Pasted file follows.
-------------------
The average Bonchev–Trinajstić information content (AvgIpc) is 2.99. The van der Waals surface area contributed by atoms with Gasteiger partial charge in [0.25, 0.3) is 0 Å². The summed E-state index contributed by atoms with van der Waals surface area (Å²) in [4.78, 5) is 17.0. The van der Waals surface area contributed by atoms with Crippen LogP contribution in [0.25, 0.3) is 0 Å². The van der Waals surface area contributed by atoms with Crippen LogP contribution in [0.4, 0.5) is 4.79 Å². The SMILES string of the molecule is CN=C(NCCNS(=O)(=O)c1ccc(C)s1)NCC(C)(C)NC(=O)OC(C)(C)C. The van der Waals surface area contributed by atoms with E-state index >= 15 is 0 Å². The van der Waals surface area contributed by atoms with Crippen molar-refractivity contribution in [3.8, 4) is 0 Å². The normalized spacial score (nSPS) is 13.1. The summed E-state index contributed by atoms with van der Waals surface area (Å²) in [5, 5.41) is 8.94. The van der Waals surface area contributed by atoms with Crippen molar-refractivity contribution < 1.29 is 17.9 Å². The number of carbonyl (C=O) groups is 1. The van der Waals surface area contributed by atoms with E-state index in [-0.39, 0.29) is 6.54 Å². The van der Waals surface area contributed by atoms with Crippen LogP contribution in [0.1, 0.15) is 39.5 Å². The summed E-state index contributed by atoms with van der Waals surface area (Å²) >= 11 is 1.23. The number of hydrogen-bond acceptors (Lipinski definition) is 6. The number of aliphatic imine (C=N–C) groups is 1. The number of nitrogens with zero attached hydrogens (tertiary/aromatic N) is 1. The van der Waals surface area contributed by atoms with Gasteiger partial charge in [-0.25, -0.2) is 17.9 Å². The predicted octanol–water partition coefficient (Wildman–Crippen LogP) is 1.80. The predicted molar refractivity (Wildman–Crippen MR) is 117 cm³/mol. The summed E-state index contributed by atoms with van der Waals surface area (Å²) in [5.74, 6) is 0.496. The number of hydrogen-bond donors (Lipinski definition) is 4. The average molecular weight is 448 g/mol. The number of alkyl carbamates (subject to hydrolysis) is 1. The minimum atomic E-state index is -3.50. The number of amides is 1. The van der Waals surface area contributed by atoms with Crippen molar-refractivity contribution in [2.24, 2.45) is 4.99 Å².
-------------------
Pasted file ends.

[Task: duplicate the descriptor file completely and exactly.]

The average Bonchev–Trinajstić information content (AvgIpc) is 2.99. The van der Waals surface area contributed by atoms with Gasteiger partial charge in [0.25, 0.3) is 0 Å². The summed E-state index contributed by atoms with van der Waals surface area (Å²) in [4.78, 5) is 17.0. The van der Waals surface area contributed by atoms with Crippen LogP contribution in [0.25, 0.3) is 0 Å². The van der Waals surface area contributed by atoms with Crippen LogP contribution in [0.4, 0.5) is 4.79 Å². The SMILES string of the molecule is CN=C(NCCNS(=O)(=O)c1ccc(C)s1)NCC(C)(C)NC(=O)OC(C)(C)C. The van der Waals surface area contributed by atoms with E-state index >= 15 is 0 Å². The van der Waals surface area contributed by atoms with Crippen molar-refractivity contribution in [3.8, 4) is 0 Å². The normalized spacial score (nSPS) is 13.1. The summed E-state index contributed by atoms with van der Waals surface area (Å²) in [5, 5.41) is 8.94. The van der Waals surface area contributed by atoms with Crippen molar-refractivity contribution < 1.29 is 17.9 Å². The number of carbonyl (C=O) groups is 1. The van der Waals surface area contributed by atoms with E-state index in [-0.39, 0.29) is 6.54 Å². The van der Waals surface area contributed by atoms with Crippen LogP contribution in [0.1, 0.15) is 39.5 Å². The summed E-state index contributed by atoms with van der Waals surface area (Å²) >= 11 is 1.23. The number of hydrogen-bond acceptors (Lipinski definition) is 6. The number of aliphatic imine (C=N–C) groups is 1. The number of nitrogens with zero attached hydrogens (tertiary/aromatic N) is 1. The van der Waals surface area contributed by atoms with Gasteiger partial charge in [-0.25, -0.2) is 17.9 Å². The predicted octanol–water partition coefficient (Wildman–Crippen LogP) is 1.80. The predicted molar refractivity (Wildman–Crippen MR) is 117 cm³/mol. The summed E-state index contributed by atoms with van der Waals surface area (Å²) in [5.74, 6) is 0.496. The number of hydrogen-bond donors (Lipinski definition) is 4. The average molecular weight is 448 g/mol. The number of alkyl carbamates (subject to hydrolysis) is 1. The minimum atomic E-state index is -3.50. The number of amides is 1. The van der Waals surface area contributed by atoms with Crippen molar-refractivity contribution in [2.24, 2.45) is 4.99 Å².